This community, settled during the mid-1830s, was first called Fulford’s Cross Roads, then Missouri Cross Roads when a post office was established here in 1846. The name Perote, adopted in 1850, was suggested by veterans returning from the Mexican War (1846-48), who remembered a citadel in Mexico by that name. Incorporation followed in 1858. Early settlers in the area, who came primarily from the Carolinas and Georgia, included the following families: Boykin, Reeves, Sellers, Crossley, Blue, Harp, Locke, Peach, Hixon, Culver, Johnson, Adair, Ardis, McCall, Rumph, Brabham, Miles, Cameron, Starke, Wilson, Walker and Ivey. Methodist and Baptist churches were among the first structures in the community, around which much of the social life centered, including “protracted meetings” – revivals.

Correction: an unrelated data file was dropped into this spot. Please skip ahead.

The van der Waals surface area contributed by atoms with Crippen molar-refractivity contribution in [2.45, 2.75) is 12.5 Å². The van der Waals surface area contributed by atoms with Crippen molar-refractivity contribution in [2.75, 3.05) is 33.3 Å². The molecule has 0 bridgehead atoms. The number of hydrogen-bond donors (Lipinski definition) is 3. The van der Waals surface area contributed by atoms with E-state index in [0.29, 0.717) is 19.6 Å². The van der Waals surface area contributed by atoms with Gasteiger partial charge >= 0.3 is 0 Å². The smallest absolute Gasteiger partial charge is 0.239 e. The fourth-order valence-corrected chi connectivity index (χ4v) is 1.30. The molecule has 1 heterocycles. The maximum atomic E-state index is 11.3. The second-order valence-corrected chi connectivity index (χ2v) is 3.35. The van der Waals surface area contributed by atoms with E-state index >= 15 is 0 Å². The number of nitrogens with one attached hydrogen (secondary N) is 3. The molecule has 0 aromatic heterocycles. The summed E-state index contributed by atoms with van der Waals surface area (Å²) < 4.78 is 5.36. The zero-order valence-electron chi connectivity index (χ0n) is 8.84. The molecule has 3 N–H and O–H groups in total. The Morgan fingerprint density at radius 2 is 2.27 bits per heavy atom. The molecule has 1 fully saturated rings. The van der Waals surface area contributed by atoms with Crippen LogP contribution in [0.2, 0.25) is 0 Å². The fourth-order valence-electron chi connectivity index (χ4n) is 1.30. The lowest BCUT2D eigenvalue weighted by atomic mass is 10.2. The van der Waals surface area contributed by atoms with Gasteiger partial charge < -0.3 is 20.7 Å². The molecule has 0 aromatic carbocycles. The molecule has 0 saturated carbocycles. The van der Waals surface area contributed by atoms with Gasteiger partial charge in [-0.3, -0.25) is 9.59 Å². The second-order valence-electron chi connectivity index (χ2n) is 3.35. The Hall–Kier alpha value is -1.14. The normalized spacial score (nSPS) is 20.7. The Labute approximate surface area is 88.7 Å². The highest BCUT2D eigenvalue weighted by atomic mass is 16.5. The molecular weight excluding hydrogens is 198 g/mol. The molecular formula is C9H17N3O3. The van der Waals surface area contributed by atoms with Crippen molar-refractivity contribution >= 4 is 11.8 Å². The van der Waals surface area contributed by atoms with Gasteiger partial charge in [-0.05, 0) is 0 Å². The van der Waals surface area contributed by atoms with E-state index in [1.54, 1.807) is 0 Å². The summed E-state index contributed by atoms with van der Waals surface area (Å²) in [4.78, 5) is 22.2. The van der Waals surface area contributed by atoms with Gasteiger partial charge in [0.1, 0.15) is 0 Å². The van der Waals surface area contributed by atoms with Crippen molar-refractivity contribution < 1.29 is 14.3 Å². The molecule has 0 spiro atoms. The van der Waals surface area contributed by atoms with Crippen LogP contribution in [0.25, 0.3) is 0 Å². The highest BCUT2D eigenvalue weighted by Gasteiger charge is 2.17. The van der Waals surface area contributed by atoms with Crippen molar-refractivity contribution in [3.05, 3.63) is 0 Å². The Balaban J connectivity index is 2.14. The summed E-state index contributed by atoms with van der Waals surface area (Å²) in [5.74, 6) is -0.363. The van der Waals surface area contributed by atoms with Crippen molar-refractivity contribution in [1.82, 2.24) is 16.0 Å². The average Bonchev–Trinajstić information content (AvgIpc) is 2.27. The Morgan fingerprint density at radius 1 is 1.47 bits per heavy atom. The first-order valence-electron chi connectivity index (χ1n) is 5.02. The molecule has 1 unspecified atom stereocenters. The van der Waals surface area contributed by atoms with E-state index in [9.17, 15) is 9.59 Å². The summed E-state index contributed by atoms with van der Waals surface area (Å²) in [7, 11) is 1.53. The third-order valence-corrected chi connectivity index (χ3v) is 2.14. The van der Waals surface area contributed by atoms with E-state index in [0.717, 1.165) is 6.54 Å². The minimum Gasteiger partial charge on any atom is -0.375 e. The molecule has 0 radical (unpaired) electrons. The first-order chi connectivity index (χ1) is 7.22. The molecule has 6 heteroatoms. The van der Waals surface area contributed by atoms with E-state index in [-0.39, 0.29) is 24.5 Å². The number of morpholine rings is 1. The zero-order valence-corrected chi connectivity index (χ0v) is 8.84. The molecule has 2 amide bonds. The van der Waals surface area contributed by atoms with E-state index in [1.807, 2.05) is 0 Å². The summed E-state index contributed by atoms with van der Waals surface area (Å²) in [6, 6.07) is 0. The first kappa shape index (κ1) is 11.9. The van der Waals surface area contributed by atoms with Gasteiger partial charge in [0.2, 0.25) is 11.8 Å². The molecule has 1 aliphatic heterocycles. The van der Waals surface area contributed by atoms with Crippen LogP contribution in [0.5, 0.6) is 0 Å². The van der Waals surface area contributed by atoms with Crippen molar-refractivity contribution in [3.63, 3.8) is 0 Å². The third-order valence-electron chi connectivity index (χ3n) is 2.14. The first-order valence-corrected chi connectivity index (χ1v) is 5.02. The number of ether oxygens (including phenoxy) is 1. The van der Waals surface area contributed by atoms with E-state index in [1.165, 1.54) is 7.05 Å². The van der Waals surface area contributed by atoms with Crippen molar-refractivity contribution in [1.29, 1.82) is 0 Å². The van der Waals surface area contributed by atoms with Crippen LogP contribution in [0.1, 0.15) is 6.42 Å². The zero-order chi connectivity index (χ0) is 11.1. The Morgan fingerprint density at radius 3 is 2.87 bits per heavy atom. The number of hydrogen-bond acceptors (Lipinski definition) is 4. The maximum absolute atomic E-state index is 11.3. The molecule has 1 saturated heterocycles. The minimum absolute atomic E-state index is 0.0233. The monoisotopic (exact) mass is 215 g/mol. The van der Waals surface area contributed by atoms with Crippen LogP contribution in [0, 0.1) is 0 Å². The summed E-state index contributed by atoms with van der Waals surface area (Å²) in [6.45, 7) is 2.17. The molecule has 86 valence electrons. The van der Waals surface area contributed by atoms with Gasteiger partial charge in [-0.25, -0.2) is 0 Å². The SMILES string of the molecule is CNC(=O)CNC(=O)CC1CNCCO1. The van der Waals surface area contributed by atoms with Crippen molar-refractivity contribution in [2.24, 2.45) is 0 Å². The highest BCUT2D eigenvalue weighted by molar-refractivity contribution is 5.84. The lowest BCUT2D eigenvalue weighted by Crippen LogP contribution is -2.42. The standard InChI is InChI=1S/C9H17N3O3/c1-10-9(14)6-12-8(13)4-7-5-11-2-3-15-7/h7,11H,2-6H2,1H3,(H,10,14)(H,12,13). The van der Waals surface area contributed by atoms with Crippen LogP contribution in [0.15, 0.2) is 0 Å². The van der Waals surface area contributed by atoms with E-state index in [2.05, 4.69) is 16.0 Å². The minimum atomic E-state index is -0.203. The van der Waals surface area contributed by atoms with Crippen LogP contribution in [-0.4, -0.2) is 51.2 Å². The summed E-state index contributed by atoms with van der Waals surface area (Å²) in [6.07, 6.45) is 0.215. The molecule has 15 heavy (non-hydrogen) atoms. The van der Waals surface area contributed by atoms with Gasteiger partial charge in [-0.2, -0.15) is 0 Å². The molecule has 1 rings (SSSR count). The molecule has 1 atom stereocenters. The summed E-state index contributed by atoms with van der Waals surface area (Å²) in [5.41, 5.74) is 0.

Perote grew rapidly in the 1850s so that by 1860 the community was thriving with several doctors, stores, a carriage factory, a Masonic lodge, and a school. At the beginning of the War Between the States (1861–65), the school numbered about 150 students. Many of the young men from the school served in the Perote Guards, organized in 1859 as war clouds gathered. They went off to war as part of the 1st Alabama Infantry Regiment with uniforms and a flag handmade by the women they left behind.
The community’s fortunes fell following the war as cotton cultivation, the area’s traditional leading economic pursuit, receded in importance. By-passed by the railroad and experiencing several disastrous fires, Perote suffered a steady decline in business activity and population.”